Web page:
We have travelled some new roads… and we will continue to do so in the next year. There will be a new edition of ‘Transition Times’ out next week, highlighting the plans for the coming year. One of the things that I will be doing once a month is reflecting on Fishing Tips: How Curiosity Transformed a Community of Faith. It’s written by the Rev. Dr. John Pentland, a United Church minister in Calgary.
You have heard some of us talking about a weekend event that Martha, Reeta, Donna and Christine attended with him last May. The executive is reading it in our grounding gatherings, those are the non-business meetings that take place every month. And they and the Transition Team, along with the Worship Committee agreed that it would be a good idea for me to reflect on a particular chapter each month, in order for the ideas to permeate the congregation.
While numbers don’t tell the complete story, they do tell a story.
Fishing Tips relays the 10 year story of how Hillhurst United transformed itself. We discussed the intro and the first chapter last time. His first one is: Let Leaders Lead!
This is the belief that when you call a minister and/or elect a governing body, they actually lead the rest of the congregation. Believe it or not, there are actually very few things for which a congregational meeting has to be called. Is this something that Riverview is good at? Do you let your leaders lead? Or do you want input into every decision.
Rev. Pentland writes, “Often churches don’t really want a leader, they want a manager or an administrator. They want someone to maintain the status quo and fulfill the functions deemed appropriate for a minister, preaching, pastoral care etc. I am not suggesting that these are not crucial, I am suggesting that this is not the same as leadership.” (Fishing Tips P34)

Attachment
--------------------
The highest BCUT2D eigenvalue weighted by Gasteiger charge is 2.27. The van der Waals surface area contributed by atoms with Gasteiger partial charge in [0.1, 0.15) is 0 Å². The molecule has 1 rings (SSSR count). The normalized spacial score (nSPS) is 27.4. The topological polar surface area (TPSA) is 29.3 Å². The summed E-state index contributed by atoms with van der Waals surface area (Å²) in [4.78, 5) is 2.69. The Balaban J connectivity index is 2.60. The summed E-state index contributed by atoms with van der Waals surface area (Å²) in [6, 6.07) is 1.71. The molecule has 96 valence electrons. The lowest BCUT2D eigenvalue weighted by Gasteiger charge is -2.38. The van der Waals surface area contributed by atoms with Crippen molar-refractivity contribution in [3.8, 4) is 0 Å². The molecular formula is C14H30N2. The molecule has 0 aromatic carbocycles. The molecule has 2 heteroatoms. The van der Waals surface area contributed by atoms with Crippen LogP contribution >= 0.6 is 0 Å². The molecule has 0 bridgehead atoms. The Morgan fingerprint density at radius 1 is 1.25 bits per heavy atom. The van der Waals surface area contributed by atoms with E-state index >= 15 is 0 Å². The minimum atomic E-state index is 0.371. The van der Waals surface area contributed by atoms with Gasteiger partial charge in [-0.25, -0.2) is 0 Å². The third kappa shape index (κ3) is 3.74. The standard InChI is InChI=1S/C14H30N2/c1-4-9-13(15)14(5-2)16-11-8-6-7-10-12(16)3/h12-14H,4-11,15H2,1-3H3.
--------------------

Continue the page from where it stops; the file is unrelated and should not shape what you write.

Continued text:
He also speaks about other leaders in the church… are they the right person for the role, do they bring both skills and humility to the role. He defines this has having the right people in the right seats on the bus. He often advocates leaving a position empty rather than have the wrong person in it.
A community of faith might recognize the need for change, but at the same time actively resist it. I wonder if some of you can relate to that? Strong leadership doesn’t mean that everyone is happy, but it does mean casting the vision draws people to trust in greater possibilities. P43
Questions that John leaves for us on leadership:
- Are you asking your minister to lead? How have you expressed that?
- Is your congregation willing to follow someone who leads change?
- Is everyone in the right seats on the bus.
- Do you ‘play’ much together?
I invite you to ponder those questions over coffee time and in conversation at meetings and informal connecting times.
It is home by another road… light by another way… But we are still following that star… following Jesus. In a few minutes you are going to have an opportunity to choose a star word once again. A word to carry with you through the coming year. A word that might confuse, confound, excite or soothe you. I invite you to see your word as a gift… if you really don’t like the word you get, after you sit with it for a week, you can exchange it.
I am going to close with a paraphrase by Neil Gaiman: I hope that in this year to come, we make mistakes. because if we are making mistakes, then we are making new things, trying new things, learning, living, pushing ourselves, changing ourselves, changing our world. We are doing things we’ve never done before, and more importantly, we’re doing something.
We continue to follow the star… leading on home.
Thanks be to God for the challenge and the opportunity. Amen.
Riverview and Nine Mile River United Churches, January 7, 2018
Isaiah 60: 1-6 & Matthew 2: 1-12